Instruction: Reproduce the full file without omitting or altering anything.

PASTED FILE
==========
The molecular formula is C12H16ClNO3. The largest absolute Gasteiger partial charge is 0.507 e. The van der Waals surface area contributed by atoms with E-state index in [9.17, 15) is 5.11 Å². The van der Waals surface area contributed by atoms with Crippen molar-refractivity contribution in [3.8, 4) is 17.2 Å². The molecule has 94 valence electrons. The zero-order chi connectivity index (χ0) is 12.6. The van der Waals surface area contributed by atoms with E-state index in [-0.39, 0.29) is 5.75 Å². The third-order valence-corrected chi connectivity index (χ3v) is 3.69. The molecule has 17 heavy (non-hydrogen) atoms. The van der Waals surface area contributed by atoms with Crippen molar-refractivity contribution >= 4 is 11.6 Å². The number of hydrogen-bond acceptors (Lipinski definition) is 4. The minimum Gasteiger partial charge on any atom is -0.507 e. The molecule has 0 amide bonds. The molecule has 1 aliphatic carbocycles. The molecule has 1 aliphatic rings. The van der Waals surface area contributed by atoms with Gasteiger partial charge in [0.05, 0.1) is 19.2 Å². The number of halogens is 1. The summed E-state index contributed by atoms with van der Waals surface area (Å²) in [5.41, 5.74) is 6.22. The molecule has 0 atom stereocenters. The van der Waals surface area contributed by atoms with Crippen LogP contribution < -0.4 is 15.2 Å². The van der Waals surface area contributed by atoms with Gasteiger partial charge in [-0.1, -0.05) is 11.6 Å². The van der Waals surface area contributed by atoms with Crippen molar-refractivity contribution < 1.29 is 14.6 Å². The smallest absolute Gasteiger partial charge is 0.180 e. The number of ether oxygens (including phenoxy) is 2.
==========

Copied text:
The molecular formula is C12H16ClNO3. The largest absolute Gasteiger partial charge is 0.507 e. The van der Waals surface area contributed by atoms with E-state index in [9.17, 15) is 5.11 Å². The van der Waals surface area contributed by atoms with Crippen molar-refractivity contribution in [3.8, 4) is 17.2 Å². The molecule has 94 valence electrons. The zero-order chi connectivity index (χ0) is 12.6. The van der Waals surface area contributed by atoms with E-state index in [-0.39, 0.29) is 5.75 Å². The third-order valence-corrected chi connectivity index (χ3v) is 3.69. The molecule has 17 heavy (non-hydrogen) atoms. The van der Waals surface area contributed by atoms with Crippen molar-refractivity contribution >= 4 is 11.6 Å². The number of hydrogen-bond acceptors (Lipinski definition) is 4. The minimum Gasteiger partial charge on any atom is -0.507 e. The molecule has 0 amide bonds. The molecule has 1 aliphatic carbocycles. The molecule has 1 aliphatic rings. The van der Waals surface area contributed by atoms with Gasteiger partial charge in [0.05, 0.1) is 19.2 Å². The number of halogens is 1. The summed E-state index contributed by atoms with van der Waals surface area (Å²) in [5.41, 5.74) is 6.22. The molecule has 0 atom stereocenters. The van der Waals surface area contributed by atoms with Crippen LogP contribution < -0.4 is 15.2 Å². The van der Waals surface area contributed by atoms with Gasteiger partial charge in [-0.1, -0.05) is 11.6 Å². The van der Waals surface area contributed by atoms with Crippen molar-refractivity contribution < 1.29 is 14.6 Å². The smallest absolute Gasteiger partial charge is 0.180 e. The number of ether oxygens (including phenoxy) is 2.